First of all not all tour guides for schools are paid. I was one for 2 1/2 years and they gave use a lot of candy and we went bowling and had fun hanging out but we were definitely not paid. A lot of schools can't afford paid guides and even if they could paying a guide degrades the honest expressions of the students. We were given a lot of latitude in what we said about the school. That being said yes tour guides will generally be fairly upbeat about the school they are taking you on a tour of. As others have said ask tons of questions. Preferably it is the student asking the questions. Parents even if you ask good questions it sometimes is embarrassing for your kids to have you asking those. Basically remember that no one likes feeling like you are pointing a question machine gun at their head. Remember the admissions counselors can answer many of your more semantic questions. I always opened up more about experiental stuff. That's what most people fall in love with.

vote-for4vote-against

I was an RA at my university and gave tours all the time. Some notes--

-I'm not going to give a real story on how things work on campus in front of a group of people. I was there for lunch, a shirt, and pay. After the tour try to take me aside to ask questions and get real answers, such as how noisy things get, how much partying goes on, and how safe campus is.

-Ask a random student or two about how the campus looked a week ago. Like interview candidates, campuses put a lot of effort into looking good for a short while as people are looking, and let themselves go during the rest of the year. Other than planting flowers and the like, ask about the food being served or general cleanliness of the campus.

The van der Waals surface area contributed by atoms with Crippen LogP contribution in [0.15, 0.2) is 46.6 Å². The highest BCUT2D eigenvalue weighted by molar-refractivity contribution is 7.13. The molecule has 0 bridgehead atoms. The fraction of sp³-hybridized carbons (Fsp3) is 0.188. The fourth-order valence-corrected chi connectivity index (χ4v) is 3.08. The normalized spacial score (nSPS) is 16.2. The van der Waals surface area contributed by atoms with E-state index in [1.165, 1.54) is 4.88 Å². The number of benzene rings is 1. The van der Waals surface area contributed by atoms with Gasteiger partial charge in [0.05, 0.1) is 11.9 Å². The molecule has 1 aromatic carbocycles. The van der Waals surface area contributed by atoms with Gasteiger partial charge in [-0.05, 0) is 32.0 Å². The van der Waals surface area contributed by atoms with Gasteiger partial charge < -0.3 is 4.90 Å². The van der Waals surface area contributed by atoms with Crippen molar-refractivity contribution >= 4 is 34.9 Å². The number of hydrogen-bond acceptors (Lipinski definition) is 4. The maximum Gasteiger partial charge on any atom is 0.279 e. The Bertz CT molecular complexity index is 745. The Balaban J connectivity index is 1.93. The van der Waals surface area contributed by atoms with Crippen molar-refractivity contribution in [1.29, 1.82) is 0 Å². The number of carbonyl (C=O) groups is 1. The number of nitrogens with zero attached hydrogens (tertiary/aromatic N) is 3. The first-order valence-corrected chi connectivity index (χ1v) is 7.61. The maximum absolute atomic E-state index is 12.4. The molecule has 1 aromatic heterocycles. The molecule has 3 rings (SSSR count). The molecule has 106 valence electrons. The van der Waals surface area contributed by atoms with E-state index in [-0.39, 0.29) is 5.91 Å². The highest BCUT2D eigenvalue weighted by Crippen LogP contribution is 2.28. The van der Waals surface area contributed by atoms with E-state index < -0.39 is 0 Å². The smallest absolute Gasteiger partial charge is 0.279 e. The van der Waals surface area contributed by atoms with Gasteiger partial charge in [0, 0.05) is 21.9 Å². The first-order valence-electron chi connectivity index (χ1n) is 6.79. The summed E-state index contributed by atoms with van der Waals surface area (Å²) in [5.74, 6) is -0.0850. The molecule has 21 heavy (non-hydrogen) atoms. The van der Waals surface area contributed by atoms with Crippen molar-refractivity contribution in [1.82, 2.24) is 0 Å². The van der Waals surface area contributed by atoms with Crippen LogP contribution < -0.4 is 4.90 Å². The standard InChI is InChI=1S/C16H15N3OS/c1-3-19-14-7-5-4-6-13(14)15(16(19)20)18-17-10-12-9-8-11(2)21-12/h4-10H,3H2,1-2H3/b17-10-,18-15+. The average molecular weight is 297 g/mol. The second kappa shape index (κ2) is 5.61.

-Go with your gut. If something seems off it probably is. Try to hunt down what's making you uneasy.

-Let your kid ask tons of questions, as s/he'll be the one living there, not you.

vote-for3vote-against

@mphdavid:

Cool; good to hear some people can make it work. :)

Again, don't know if it applies, but there are also fairly simple steps you can take if you have a family owned small business, so that the business assets do not count on the FAFSA.

Also, funds (savings) in your son's name count 50% against aid, while in your name they count less than 7% against aid (I recall a max of 6.54%), so he may want to transfer his savings to an account in your name, or better yet to some other trusted relative... this may have other repercussions depending on how much he has saved, so you may want to discuss with a CPA...)

Daughter#1 is paying 50% of her college costs, with Stafford loans (~$5k/year) and work, while her mother & I are each paying 25%. College students have plenty of free time, especially as freshmen, so a job of 15-25 hours per week helps make ends meet and helps keep them out of trouble.

vote-for3vote-against

I didn't ask this question, but I have two sons graduating in the next 18 months, so this is really helpful info for me as well.
Thanks everyone!!

vote-for2vote-against

@cstlfx: Nice to meet you. Go Bearcats! :)

I have to agree. So far my professors have been great and I've heard good things about the ones I'll have this coming semester. There was just the one that taught my Calc II class that I couldn't stand. haha.

vote-for3vote-against

I like the idea that my son should be asking the questions. But as I noted he is an engineer, sort of anti-social as many engineers are. Heard the Dilbert joke: Mom brings her baby to the doctor and asks if her son is going to be OK and the doctor replies the her son will never be normal, "he's an engineer."

vote-for1vote-against

The best "tour" I know of is when the prospective student is allowed to shadow a freshman student for a whole day, sitting through all the actual lectures, seeing what it takes to get across campus from one class to the next, fighting with the lines for lunch, etc.